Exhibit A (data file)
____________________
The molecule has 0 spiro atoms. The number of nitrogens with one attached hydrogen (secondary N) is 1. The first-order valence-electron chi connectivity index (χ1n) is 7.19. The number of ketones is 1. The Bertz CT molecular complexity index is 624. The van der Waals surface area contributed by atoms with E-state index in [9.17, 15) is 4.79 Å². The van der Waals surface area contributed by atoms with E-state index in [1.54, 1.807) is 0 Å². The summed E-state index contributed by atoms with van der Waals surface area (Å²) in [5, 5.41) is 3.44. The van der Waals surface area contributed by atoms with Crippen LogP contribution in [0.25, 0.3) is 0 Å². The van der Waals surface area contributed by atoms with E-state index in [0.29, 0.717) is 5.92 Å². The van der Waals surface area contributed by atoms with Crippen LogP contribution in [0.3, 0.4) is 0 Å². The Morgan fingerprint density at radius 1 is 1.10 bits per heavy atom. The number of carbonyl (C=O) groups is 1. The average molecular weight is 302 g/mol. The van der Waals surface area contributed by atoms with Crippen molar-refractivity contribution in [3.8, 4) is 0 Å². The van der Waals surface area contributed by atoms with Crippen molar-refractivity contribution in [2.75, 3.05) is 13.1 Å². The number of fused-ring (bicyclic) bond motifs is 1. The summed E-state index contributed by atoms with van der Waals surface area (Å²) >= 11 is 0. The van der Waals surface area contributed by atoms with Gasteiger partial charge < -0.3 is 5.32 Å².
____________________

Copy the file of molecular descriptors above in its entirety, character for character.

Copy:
The molecule has 0 spiro atoms. The number of nitrogens with one attached hydrogen (secondary N) is 1. The first-order valence-electron chi connectivity index (χ1n) is 7.19. The number of ketones is 1. The Bertz CT molecular complexity index is 624. The van der Waals surface area contributed by atoms with E-state index in [9.17, 15) is 4.79 Å². The van der Waals surface area contributed by atoms with E-state index in [1.54, 1.807) is 0 Å². The summed E-state index contributed by atoms with van der Waals surface area (Å²) in [5, 5.41) is 3.44. The van der Waals surface area contributed by atoms with Crippen LogP contribution in [0.25, 0.3) is 0 Å². The van der Waals surface area contributed by atoms with E-state index in [0.29, 0.717) is 5.92 Å². The van der Waals surface area contributed by atoms with Crippen LogP contribution in [0.3, 0.4) is 0 Å². The Morgan fingerprint density at radius 1 is 1.10 bits per heavy atom. The number of carbonyl (C=O) groups is 1. The average molecular weight is 302 g/mol. The van der Waals surface area contributed by atoms with Crippen molar-refractivity contribution in [3.8, 4) is 0 Å². The van der Waals surface area contributed by atoms with Crippen molar-refractivity contribution in [2.75, 3.05) is 13.1 Å². The number of fused-ring (bicyclic) bond motifs is 1. The summed E-state index contributed by atoms with van der Waals surface area (Å²) >= 11 is 0. The van der Waals surface area contributed by atoms with Gasteiger partial charge < -0.3 is 5.32 Å².